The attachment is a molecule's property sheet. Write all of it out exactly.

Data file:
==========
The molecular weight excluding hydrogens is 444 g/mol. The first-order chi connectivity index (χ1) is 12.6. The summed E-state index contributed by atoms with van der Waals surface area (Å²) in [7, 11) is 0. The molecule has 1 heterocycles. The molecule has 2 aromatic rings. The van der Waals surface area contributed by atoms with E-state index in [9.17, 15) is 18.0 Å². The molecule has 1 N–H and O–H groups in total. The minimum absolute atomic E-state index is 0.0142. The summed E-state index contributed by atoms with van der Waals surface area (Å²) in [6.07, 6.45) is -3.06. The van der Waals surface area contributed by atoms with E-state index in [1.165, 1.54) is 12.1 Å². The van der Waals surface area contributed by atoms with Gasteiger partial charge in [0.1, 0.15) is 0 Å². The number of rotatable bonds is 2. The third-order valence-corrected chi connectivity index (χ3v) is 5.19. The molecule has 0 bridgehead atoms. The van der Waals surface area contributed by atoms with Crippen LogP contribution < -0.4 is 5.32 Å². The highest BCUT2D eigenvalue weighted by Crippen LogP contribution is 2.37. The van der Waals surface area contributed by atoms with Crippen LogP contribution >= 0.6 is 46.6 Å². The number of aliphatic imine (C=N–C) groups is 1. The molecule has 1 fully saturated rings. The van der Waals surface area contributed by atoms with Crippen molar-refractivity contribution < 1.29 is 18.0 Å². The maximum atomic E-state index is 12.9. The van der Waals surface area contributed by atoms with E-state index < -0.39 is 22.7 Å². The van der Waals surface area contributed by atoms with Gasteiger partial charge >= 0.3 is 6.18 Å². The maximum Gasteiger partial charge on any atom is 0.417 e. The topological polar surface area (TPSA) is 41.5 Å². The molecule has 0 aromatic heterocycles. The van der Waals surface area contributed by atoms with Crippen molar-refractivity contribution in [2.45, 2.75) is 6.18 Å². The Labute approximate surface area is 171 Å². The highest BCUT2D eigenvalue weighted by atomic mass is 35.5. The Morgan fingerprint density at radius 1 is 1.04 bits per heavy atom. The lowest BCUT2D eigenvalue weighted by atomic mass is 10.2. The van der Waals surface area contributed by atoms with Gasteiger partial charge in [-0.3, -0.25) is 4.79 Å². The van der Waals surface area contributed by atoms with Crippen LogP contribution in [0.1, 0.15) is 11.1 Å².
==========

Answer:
The molecular weight excluding hydrogens is 444 g/mol. The first-order chi connectivity index (χ1) is 12.6. The summed E-state index contributed by atoms with van der Waals surface area (Å²) in [7, 11) is 0. The molecule has 1 heterocycles. The molecule has 2 aromatic rings. The van der Waals surface area contributed by atoms with E-state index in [9.17, 15) is 18.0 Å². The molecule has 1 N–H and O–H groups in total. The minimum absolute atomic E-state index is 0.0142. The summed E-state index contributed by atoms with van der Waals surface area (Å²) in [6.07, 6.45) is -3.06. The van der Waals surface area contributed by atoms with E-state index in [1.165, 1.54) is 12.1 Å². The van der Waals surface area contributed by atoms with Gasteiger partial charge in [0.1, 0.15) is 0 Å². The number of rotatable bonds is 2. The third-order valence-corrected chi connectivity index (χ3v) is 5.19. The molecule has 0 bridgehead atoms. The van der Waals surface area contributed by atoms with Crippen LogP contribution < -0.4 is 5.32 Å². The highest BCUT2D eigenvalue weighted by Crippen LogP contribution is 2.37. The van der Waals surface area contributed by atoms with Crippen LogP contribution >= 0.6 is 46.6 Å². The number of aliphatic imine (C=N–C) groups is 1. The molecule has 1 fully saturated rings. The van der Waals surface area contributed by atoms with Crippen molar-refractivity contribution < 1.29 is 18.0 Å². The maximum atomic E-state index is 12.9. The van der Waals surface area contributed by atoms with E-state index < -0.39 is 22.7 Å². The van der Waals surface area contributed by atoms with Gasteiger partial charge >= 0.3 is 6.18 Å². The maximum Gasteiger partial charge on any atom is 0.417 e. The topological polar surface area (TPSA) is 41.5 Å². The molecule has 0 aromatic heterocycles. The van der Waals surface area contributed by atoms with Crippen molar-refractivity contribution in [2.45, 2.75) is 6.18 Å². The Labute approximate surface area is 171 Å². The highest BCUT2D eigenvalue weighted by atomic mass is 35.5. The Morgan fingerprint density at radius 1 is 1.04 bits per heavy atom. The lowest BCUT2D eigenvalue weighted by atomic mass is 10.2. The van der Waals surface area contributed by atoms with Gasteiger partial charge in [-0.3, -0.25) is 4.79 Å². The van der Waals surface area contributed by atoms with Crippen LogP contribution in [0.1, 0.15) is 11.1 Å².